On Christmas Day I made my family watch Room, Lenny Abrahamson’s film about a woman who is kidnapped, raped and then has to raise her child in a shed. I thought it would be festive. As it turned out, it actually put a bit of a dampener on the day. Mum had a permanent look of horror fixed on her face, while dad just sat there shaking his head at me. All of a sudden I felt quite silly in my paper hat. But reactions like that are exactly why Room is my film of 2016. The subject matter is as shocking as it sounds, but it’s the emotional arcs of Brie Larson and Jacob Tremblay’s characters that make it such an overwhelming experience. It’s like being crushed under gallons of Oscar-worthy tears and the weight of a hundred Josef Fritzls. Who doesn’t want that when they go to the cinema?
And if you think that Room was released in 2015, you must be American and therefore do not matter. For this list is going strictly by UK release dates. That means La La Land and Moonlight, which come out here in early 2017, don’t count. The Academy can rub their nipples over them as much as they like, but as far as I’m concerned they don’t exist yet.
What does make my list, in second place, in fact, is Nocturnal Animals. Amy Adams reads a story-within-a-story about even more kidnapping and rape, except in this film it’s all figurative. I thought placing two literal examples right at the top might make me look a bit morbid. Tom Ford’s second directional feature is stylish and meticulous – and the horrifying tension only physically cripples you for a couple of hours.
Next I have Anomalisa, a stop-motion animation with puppets, where everyone apart from the main character has the same voice because people are vapid vessels of nothingness. It’s closely followed by Japanese anime Your Name, which isn’t immediately as miserable as my other picks, but mass destruction and death do play an integral part in the excitement.
David Mackenzie’s modern-day Western Hell or High Water also makes it onto my highly important list. Jeff Bridges chases Chris Pine and Ben Foster as they attempt to pay off their debts with the money they’ve stolen from a series of banks. The best part is that the banks are actually the biggest thieves of all, and between them and the petty criminals trying to counteract corporate corruption, you realise there really is no hope.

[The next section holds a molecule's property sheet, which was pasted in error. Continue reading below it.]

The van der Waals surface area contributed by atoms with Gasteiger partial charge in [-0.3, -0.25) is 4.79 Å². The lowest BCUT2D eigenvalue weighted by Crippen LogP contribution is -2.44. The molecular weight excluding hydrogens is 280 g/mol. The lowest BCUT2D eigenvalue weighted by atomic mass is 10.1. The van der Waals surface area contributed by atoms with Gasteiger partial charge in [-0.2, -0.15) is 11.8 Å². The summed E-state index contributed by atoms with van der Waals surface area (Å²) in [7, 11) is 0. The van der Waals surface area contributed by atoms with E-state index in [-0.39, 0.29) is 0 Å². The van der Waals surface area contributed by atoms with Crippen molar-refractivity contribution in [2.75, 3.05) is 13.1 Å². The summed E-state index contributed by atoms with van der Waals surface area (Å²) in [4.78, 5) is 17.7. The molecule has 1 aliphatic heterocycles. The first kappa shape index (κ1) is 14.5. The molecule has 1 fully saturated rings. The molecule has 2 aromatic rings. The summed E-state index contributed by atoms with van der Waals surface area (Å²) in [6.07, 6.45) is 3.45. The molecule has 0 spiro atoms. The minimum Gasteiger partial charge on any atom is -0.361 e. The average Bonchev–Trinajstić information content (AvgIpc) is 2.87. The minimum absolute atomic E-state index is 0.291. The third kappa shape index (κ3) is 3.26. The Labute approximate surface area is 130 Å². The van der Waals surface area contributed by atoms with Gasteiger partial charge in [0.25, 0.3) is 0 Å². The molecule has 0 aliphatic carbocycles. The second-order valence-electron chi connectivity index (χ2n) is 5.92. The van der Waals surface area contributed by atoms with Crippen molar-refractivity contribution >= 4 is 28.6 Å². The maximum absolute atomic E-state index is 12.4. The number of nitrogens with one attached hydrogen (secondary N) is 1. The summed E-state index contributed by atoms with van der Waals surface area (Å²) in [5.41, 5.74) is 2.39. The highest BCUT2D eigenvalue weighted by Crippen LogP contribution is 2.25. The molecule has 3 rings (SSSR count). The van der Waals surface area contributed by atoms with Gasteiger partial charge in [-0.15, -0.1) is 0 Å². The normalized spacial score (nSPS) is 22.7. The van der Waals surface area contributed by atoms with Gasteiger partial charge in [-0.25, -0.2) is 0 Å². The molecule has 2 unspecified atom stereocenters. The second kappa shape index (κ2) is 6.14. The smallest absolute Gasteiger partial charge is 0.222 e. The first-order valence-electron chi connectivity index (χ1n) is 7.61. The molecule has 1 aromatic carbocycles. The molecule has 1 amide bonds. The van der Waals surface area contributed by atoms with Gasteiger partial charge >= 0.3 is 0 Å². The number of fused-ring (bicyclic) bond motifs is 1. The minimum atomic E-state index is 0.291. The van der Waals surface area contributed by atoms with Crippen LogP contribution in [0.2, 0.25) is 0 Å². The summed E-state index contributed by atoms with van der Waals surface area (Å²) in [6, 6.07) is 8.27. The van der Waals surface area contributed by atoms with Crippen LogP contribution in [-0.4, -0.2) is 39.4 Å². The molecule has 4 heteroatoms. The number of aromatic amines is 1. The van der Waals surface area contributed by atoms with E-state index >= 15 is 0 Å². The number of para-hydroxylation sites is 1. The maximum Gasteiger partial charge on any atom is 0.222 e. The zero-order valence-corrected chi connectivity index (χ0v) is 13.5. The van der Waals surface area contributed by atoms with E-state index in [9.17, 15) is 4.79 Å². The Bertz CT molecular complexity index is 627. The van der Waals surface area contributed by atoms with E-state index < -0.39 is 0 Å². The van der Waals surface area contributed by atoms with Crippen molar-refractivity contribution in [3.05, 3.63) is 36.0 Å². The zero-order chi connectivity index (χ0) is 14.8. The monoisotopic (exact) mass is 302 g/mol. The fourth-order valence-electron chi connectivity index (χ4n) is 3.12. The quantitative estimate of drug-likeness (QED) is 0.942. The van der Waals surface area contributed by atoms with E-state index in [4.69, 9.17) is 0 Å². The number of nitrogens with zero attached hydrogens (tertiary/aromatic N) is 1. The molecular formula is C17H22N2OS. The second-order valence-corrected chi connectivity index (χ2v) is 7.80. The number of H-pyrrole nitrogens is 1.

There were some points in the year where I seemed to slip into a dreamlike state and endured moments of genuine happiness, like for Disney’s Zootropolis and Moana. But the memory of punk rock band members being hacked like a kebab in Jeremy Saulnier’s slasher Green Room is far more vivid. Then there was the battle against communism in the Coen Brothers’ Hail, Caesar!, which aptly reminded us that God is a capitalist. Even Rogue One: A Star Wars Story entertained the idea that there are shades of grey between good and evil, making 2016 a truly confusing and traumatic year.
But anyway, these are my top picks.
I would have liked to include a couple of surprises, like creepy fashion film The Neon Demon and technophobic thriller Nerve, although there probably needs to be more justification than simply ‘not being rubbish’. There’s also no room for anything superhero-related. Granted, 2016 would have felt empty and uneventful if it hadn’t been stuffed with highly paid actors taking themselves incredibly seriously while dangling from a wire. But those films are made by unimaginative sea cows who incessantly moo underwater until they’re translated by a scriptwriter. Independence Day: Resurgence, however, will be the film I associate with this year. Where many of the picks in my top ten merely address the theme of despair, IDR manufacturers it as an actual substance. We can only be thankful that the reality of 2016 has been comparatively benign.